Monday, November 20, 2017

Rutgers President Defends Jew-Hating Professors

Hat tip Algemeiner

                                                                                                Rutgers Gymnasium

                                                                                                "It's a general building."

“If you take that swastika and put it on the door of a dormitory, that’s not protected,” Barchi argued in return, “but if it is a general building on the university, by first amendment rights, it’s protected.”
-Robert Barchi, President of Rutgers University

We have written a lot about Rutgers and its problems with anti-semitism in the past few years. Presently, there are three professors at Rutgers who are under fire for their anti-semitic screeds. Two of them have been the subjects of Fousesquawk posts. Last Thursday, Rutgers president Robert Barchi addressed the issues at a town hall and declared it was all free speech.

With the possible exception of Chikindas, Barchi seems to feel there is no problem with these professors and what they say and write. From his quote above I gather that if a student or professor wanted to hang a swastika on a "general" campus building, it would be just fine and dandy. It's academic freedom. I guess it's OK for a professor to hang a portrait of Adolf Hitler in the classroom at Rutgers. I guess it would be OK if someone wanted to hang the American flag on campus to half staff in memory of Charles Manson, who just died in a California prison hospital.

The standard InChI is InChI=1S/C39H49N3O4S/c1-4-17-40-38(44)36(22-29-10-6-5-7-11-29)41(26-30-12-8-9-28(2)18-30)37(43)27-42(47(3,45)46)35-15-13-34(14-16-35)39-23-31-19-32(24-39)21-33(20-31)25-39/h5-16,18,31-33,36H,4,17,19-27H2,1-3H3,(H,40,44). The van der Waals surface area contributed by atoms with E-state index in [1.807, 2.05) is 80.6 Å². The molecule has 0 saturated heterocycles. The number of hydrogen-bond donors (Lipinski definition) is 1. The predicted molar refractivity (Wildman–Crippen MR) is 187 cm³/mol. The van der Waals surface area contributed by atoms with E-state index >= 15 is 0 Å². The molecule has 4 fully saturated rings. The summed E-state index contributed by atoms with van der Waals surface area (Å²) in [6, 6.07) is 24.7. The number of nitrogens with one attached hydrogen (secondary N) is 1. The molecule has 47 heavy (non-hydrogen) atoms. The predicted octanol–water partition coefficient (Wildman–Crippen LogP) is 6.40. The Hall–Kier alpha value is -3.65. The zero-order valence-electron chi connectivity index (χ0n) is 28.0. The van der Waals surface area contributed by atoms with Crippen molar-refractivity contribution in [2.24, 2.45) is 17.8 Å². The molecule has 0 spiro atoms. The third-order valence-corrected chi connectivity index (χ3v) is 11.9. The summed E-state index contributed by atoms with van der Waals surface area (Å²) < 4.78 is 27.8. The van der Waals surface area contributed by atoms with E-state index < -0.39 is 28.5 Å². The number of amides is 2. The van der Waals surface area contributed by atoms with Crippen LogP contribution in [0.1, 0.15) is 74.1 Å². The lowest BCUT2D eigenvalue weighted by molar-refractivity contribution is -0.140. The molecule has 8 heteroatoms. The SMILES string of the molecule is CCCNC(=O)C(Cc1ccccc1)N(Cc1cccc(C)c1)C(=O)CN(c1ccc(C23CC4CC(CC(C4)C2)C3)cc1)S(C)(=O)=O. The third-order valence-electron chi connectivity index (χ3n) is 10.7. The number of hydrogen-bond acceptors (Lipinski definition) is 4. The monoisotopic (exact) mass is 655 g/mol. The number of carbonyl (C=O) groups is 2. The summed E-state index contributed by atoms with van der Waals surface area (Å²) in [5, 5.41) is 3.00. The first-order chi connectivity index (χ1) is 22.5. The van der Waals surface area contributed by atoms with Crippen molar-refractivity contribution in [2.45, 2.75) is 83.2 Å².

Yes, it's not easy to draw the line with issues of hate speech vs free speech. Much hate speech is protected as Barchi knows. In addition, is the offensive material on someone's personal social media or expressed within the scope of official university business?

Barchi also has a right to free speech. In my view, he should loudly condemn the odious statements made by these people. A university should also  ask itself at what point  a professor is bringing shame and discredit to the institution. That point, in my view, has already been reached at Rutgers.

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